Thursday, October 22, 2009

Katherine Dieckmann & Uma Thurman explore MOTHERHOOD

For those who live in or know well this city, the very first shot of MOTHERHOOD, the new film from writer/
director Katherine Dieckmann (shown below, right) estab-
lishes where we are (New York). The second tells us in which part of that city (Greenwich Village), while the third is even more specific: We're in the apartment of a young family. This is movie-making of splendid economy and simplicity. The moment a few shots later -- in which the film's star Uma Thurman haltingly samples yesterday's left-over coffee and finds it bearable -- delights by giving us information quickly and stylishly. So simultaneously sleepy, joyous, funny and truthful is the entire opening section that I think it will ring bells for young urban mothers (and, one hopes, for appreciative fathers) of every stripe, everywhere.

Taking place over a single day in the life of mom (a luminously over-taxed Thurman, below, left), dad (a quiet and fine Anthony Edwards (below, right), two-year-old son (David and Matthew Shallipp), about-to-turn-six daughter (Daisy Tahan) and the family dog, the movie mostly tracks the moment-to-moment experiences of this harried writer (who has her own blog about "motherhood") as she tries to do everything necessary to get through this day -- the center of which will be her daughter's birthday party. Various set pieces are scattered throughout the film, the best of which combines dog poop with alternate-side parking, a roofer and a son who likes to climb. Later we discover (new to me, at least) a novel, though expensive, way to find a parking space.

In one marvelous touch, Dieckmann manages something supremely ironic and self-referential by having a movie shoot taking place on the block where the couple lives, creating further havoc in an already crazy day. We meet some of the family's friends and neighbors (a smart Minnie Driver, below, left, and the always-a-treat Alice Dummond among them), watch (with some trepidation) an encounter between mom and a handsome East Indian delivery boy (a sloe-eyed Arjun Gupta shown at bottom right), and rise to an almost-climax involving a set of edits from dad regarding mom's latest piece of writing. As the movie goes along, even as it builds, it begins to lose steam -- which is odd because so much of it -- and everyone in it -- is so good.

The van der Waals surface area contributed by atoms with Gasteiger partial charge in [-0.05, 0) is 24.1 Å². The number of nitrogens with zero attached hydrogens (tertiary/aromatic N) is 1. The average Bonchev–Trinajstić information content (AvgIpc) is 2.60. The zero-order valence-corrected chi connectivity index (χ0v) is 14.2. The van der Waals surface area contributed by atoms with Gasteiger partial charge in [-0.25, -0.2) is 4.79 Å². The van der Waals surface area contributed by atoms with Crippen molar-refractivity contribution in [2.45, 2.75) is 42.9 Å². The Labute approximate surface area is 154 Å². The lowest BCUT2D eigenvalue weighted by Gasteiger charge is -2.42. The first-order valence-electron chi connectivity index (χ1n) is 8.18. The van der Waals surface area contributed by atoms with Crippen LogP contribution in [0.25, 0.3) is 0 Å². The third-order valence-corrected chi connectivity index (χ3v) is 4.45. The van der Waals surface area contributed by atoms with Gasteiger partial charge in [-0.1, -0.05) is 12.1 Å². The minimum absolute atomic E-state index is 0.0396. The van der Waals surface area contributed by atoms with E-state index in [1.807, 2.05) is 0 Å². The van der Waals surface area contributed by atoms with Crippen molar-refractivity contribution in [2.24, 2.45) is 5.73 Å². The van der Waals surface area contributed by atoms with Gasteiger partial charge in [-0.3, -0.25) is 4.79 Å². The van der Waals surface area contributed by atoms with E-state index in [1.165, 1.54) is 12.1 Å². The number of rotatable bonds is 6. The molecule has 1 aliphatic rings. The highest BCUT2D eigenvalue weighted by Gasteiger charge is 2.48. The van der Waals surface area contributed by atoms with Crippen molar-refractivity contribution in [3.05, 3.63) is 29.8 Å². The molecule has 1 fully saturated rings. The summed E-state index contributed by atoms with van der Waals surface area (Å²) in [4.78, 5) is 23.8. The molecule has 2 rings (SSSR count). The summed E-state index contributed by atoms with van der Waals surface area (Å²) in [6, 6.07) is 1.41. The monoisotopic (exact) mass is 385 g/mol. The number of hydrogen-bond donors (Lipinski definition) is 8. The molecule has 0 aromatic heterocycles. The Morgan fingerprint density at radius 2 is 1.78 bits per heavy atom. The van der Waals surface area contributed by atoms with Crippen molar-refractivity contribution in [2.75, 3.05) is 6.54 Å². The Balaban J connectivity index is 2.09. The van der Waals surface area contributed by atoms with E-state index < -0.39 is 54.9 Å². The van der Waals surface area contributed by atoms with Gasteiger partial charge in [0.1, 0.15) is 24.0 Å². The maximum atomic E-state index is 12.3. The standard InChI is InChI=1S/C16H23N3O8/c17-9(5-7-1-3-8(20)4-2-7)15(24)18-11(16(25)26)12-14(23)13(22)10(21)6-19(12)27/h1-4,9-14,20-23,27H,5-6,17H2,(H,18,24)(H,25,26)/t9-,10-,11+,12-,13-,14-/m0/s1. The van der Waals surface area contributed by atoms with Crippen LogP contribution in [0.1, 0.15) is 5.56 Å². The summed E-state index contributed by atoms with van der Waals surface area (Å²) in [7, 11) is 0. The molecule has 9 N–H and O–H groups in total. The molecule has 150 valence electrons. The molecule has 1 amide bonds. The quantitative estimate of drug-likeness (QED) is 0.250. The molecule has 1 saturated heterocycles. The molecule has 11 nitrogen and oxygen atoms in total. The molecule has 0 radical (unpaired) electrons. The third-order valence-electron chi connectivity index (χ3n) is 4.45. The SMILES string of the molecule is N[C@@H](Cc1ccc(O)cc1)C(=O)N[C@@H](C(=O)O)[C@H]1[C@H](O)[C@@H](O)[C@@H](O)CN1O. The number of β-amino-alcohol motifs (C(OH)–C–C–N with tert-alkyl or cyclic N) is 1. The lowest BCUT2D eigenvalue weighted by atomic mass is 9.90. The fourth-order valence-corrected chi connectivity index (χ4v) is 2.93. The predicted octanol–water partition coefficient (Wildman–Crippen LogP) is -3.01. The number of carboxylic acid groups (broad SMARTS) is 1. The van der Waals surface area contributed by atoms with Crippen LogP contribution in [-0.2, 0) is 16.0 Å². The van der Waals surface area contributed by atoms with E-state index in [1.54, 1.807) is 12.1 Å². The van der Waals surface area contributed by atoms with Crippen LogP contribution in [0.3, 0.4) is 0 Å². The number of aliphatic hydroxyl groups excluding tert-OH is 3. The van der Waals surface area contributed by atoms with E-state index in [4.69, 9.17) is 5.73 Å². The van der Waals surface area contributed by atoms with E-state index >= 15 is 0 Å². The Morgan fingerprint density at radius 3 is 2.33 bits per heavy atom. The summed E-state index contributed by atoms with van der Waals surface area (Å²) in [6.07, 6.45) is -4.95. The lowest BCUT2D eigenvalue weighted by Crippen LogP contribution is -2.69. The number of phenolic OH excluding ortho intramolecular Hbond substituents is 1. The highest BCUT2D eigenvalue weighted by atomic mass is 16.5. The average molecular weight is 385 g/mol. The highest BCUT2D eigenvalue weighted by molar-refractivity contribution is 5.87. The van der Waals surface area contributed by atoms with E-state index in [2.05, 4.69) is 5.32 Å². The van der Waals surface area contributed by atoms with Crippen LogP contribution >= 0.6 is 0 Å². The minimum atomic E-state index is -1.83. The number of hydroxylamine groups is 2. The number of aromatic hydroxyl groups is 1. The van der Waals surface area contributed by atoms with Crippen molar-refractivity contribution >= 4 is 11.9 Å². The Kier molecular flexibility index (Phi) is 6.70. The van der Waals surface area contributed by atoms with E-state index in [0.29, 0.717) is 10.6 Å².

One of the reasons for this may be that a particular sense of entitlement, of discernible class distinctions, hangs over the film. This is apparent first in the early scene between Thurman and her brood and a wealthy French neighbor and daughter who live across the street. Then it surfaces soon after when Thurman imagines that she can't (but in reality actually won't) clean up after her dog; later it appears again, regarding cell phone use, among the people standing on line at a retail shop. Thurman's character is alternately in the right and in the wrong on these matters, and it is to Dieck-
mann's great credit that she allows the character the reality of being human, rather than a too-simple heroine. But perhaps be-
cause the filmmaker sees her film as a comedy -- rather than sim-
ply as a full-bodied "story" full of comedy, drama and whatever -- these more serious concerns, which are important in their way, are somehow not given their full due. The filmmaker also allows her movie to have a feel-good and too-pat happy ending that is ever so slightly undeserved, making the movie seem -- unfairly, I realize -- a too-easy look at a situation that's as difficult as it is rewarding.

Dieckman's previous films -- A Good Baby and especially Diggers -- also offered a strong sense of reality but without resorting to "feel-goodery," so perhaps the temptation here was too strong to resist. In the press notes, the filmmaker explains that she based the movie on her own experiences raising a family in a walk-up apartment in NYC's west Village. After a day like the one shown here, who wouldn't want to end it happily? Definitely worth seeing, Motherhood offers a number of wonderful individual scenes, a fine central performance from Ms Thurman and very nice work from a well-chosen supporting cast.

Via freestyle releasing, the movie opens Friday, October 23, in multiple locations all over the New York City and Los Angeles areas. Further cities/theaters will follow soon. Click here and enter your zip code to locate a theater near you.

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